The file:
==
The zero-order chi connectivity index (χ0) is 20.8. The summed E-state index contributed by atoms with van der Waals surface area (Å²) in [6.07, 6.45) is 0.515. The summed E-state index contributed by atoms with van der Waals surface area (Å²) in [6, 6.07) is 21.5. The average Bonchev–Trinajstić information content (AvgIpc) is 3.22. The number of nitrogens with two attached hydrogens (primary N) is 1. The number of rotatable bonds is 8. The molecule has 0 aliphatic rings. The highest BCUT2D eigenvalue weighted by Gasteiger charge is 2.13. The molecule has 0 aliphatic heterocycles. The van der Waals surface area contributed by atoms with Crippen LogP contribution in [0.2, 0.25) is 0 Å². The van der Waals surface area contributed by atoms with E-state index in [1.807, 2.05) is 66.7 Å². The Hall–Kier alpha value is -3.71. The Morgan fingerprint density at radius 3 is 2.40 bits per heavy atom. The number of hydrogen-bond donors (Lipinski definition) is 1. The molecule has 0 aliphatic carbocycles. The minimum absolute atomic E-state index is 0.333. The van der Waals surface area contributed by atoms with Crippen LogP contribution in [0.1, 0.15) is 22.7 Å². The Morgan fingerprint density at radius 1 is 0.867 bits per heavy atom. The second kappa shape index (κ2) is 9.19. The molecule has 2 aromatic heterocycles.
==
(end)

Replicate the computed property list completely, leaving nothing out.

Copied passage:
The zero-order chi connectivity index (χ0) is 20.8. The summed E-state index contributed by atoms with van der Waals surface area (Å²) in [6.07, 6.45) is 0.515. The summed E-state index contributed by atoms with van der Waals surface area (Å²) in [6, 6.07) is 21.5. The average Bonchev–Trinajstić information content (AvgIpc) is 3.22. The number of nitrogens with two attached hydrogens (primary N) is 1. The number of rotatable bonds is 8. The molecule has 0 aliphatic rings. The highest BCUT2D eigenvalue weighted by Gasteiger charge is 2.13. The molecule has 0 aliphatic heterocycles. The van der Waals surface area contributed by atoms with Crippen LogP contribution in [0.2, 0.25) is 0 Å². The van der Waals surface area contributed by atoms with E-state index in [1.807, 2.05) is 66.7 Å². The Hall–Kier alpha value is -3.71. The Morgan fingerprint density at radius 3 is 2.40 bits per heavy atom. The number of hydrogen-bond donors (Lipinski definition) is 1. The molecule has 0 aliphatic carbocycles. The minimum absolute atomic E-state index is 0.333. The van der Waals surface area contributed by atoms with Crippen LogP contribution in [0.1, 0.15) is 22.7 Å². The Morgan fingerprint density at radius 1 is 0.867 bits per heavy atom. The second kappa shape index (κ2) is 9.19. The molecule has 2 aromatic heterocycles.